Cindy Gregorson on faith and life

I.Have.Cancer

I.Have.Cancer. Those three words keep bouncing around in my head. Yes. They removed the kidney with the tumor. Yes. The tumor was completely contained within the kidney. No evidence of spreading elsewhere in my body. But still, I have cancer. The surgical pathological report confirms it. Renal cell carcinoma, clear cell type, WHO/ISUP grade 2, pT1bNO. All those words and numbers means cancer. Everyone tells me how lucky I am. That we found it at all. That we got it early. That it was contained. That you can live just fine with one kidney. All that is true, and I am so grateful for how quickly we were able to move once the cancer was identified. Two weeks from ultrasound to surgery. But still. I have cancer and my life will never be the same.

So what I am wondering these days is how does one live in a way that cancer does not loom larger than any other part of my life. I may have cancer, but I also have health. I breathe. I walk. I sleep. I read. I laugh. I have life. I have family. I have my mind and spirit. There is much that I have. So what do I let define my life? At the same time, I cannot and do not want to deny that I have cancer. Are there things I can do to help my body be as healthy as possible and for the cancer not to return? I have been reading a lot on that one. Diet is major it seems. Nutrients and herbal supplements. Meditation and exercise. Supportive people in your life. Tending to cancer could be a full time job! My favorite idea I have come across is trusting your intuition. We know what is right for our body and soul. What that means for me right now: sleep. I go to bed when I am tired and wake up when I am ready. I take naps. Walks. There is something about moving your body, and breathing deeply while you do it. It is harder to do it outside in the winter, but in nature is better. I guess I need to buy some snow pants. Eating simply and what tastes good. I am not being rigid yet about the whole no sugar thing, but I am listening to my body and seeking to eat what is says it is hungry for. Fruits and vegetables mostly, and a little of the other stuff. Less and less chemicals. Although club crackers are pretty soothing to the stomach right now! And being patient with myself. I have a lot to process. Three weeks ago, my life did not have the words cancer attached. I was thinking about what retirement might look like and how I wanted to live the last third of my life, but not really pondering mortality.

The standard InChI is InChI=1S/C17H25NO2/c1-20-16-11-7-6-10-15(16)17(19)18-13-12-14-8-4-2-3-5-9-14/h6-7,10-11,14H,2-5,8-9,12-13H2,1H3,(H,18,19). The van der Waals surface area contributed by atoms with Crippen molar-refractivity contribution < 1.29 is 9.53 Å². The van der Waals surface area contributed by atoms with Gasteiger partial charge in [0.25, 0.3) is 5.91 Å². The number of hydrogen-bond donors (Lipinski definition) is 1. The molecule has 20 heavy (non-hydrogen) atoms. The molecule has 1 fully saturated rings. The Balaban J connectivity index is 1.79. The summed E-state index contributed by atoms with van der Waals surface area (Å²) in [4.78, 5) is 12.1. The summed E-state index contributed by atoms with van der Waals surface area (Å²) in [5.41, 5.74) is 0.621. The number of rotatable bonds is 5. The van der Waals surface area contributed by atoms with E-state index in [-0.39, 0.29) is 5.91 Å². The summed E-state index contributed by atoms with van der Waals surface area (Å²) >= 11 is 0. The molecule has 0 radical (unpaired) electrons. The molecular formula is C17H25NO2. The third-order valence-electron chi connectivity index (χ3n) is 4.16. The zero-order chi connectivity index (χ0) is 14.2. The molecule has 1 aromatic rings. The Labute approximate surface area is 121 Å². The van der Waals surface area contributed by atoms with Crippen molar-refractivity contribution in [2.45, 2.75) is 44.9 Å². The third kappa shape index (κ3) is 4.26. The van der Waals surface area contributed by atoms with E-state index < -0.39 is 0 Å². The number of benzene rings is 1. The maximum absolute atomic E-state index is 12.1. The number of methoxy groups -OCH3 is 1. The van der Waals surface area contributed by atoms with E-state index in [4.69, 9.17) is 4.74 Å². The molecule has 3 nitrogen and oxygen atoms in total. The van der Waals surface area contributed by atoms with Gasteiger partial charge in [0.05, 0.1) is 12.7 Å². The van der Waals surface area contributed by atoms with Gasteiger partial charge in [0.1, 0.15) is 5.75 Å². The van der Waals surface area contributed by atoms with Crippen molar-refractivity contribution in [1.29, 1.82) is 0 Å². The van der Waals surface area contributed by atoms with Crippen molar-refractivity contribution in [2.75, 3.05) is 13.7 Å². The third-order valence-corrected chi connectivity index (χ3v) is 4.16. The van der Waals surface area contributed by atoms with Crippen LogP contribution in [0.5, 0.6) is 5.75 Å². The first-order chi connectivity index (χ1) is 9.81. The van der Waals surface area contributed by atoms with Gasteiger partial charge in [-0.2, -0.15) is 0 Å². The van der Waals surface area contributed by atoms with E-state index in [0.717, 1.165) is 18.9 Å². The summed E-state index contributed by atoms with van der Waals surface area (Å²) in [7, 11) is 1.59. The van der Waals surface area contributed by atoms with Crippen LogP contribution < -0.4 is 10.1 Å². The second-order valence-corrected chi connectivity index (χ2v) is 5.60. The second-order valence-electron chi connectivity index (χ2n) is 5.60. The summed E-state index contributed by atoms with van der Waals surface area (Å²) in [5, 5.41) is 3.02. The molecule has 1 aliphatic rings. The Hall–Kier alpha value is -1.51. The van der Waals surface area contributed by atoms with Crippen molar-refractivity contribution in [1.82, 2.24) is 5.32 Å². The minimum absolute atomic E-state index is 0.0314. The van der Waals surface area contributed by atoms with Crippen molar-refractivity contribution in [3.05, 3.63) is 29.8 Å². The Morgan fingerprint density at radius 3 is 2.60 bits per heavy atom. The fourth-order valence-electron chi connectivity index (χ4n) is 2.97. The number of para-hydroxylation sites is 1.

I had spent the last ten years getting healthy. I lost 60 pounds. I became an active exerciser. I reversed my pre-diabetes. I was doing everything I thought I was supposed to be doing so I could live a long and healthy life. And still I got cancer. I have been a pastor too long and seen too much, not to know bad things happen and there is no rhyme or reason. None of us are exempt. But I am just a bit miffed. I do all the right things, and others eat like there is no tomorrow and never get off the couch, and I am the one with cancer. But I can’t go there. Getting angry, being sorry for myself, feeling like a victim, that is letting cancer take over my life.

What I want more than anything is to learn to trust my body again. That this body that has carried me for the past 59 years, is the same body that will support me into the future. That I don’t obsess over every little, pain or incident wondering if that cancer returning or my body betraying me. And believe me that is easy to do when you have weird things going in your body like tinnitus 24/7 for weeks on end now. But I also need to remember that the person who the week before her diagnosis was on a treadmill and running is the same person I am today. And she is still strong and capable and yes, healthy.

The morning of my surgery, I named the tumor. I called her Bessie. My dad always called our car, Bessie. C’mon Bessie he would say when the car was struggling to climb a hill. I thanked my kidney that worked long and hard for 59 years to keep me healthy. I said I was sorry it was going to have to be sacrificed but Bessie was keeping it from doing what it needed to do. And then I named my remaining kidney. I called it Angel. My mom said I have angels watching over me. It seemed an appropriate name and reminder to me. My Angel kidney needs to do the work for two, and I need to do my best to take care of her so she can do her job. Lots of water. Must drink more water. We are in this together.

I have cancer. And I have life. Both are true. We are in this together.

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Comments on: "I.Have.Cancer" (1)

  1. deborahsuess said:

    Full of gratitude for your life and your truthful words and the acknowledgement of both yikes and thanks. With love and blessings.

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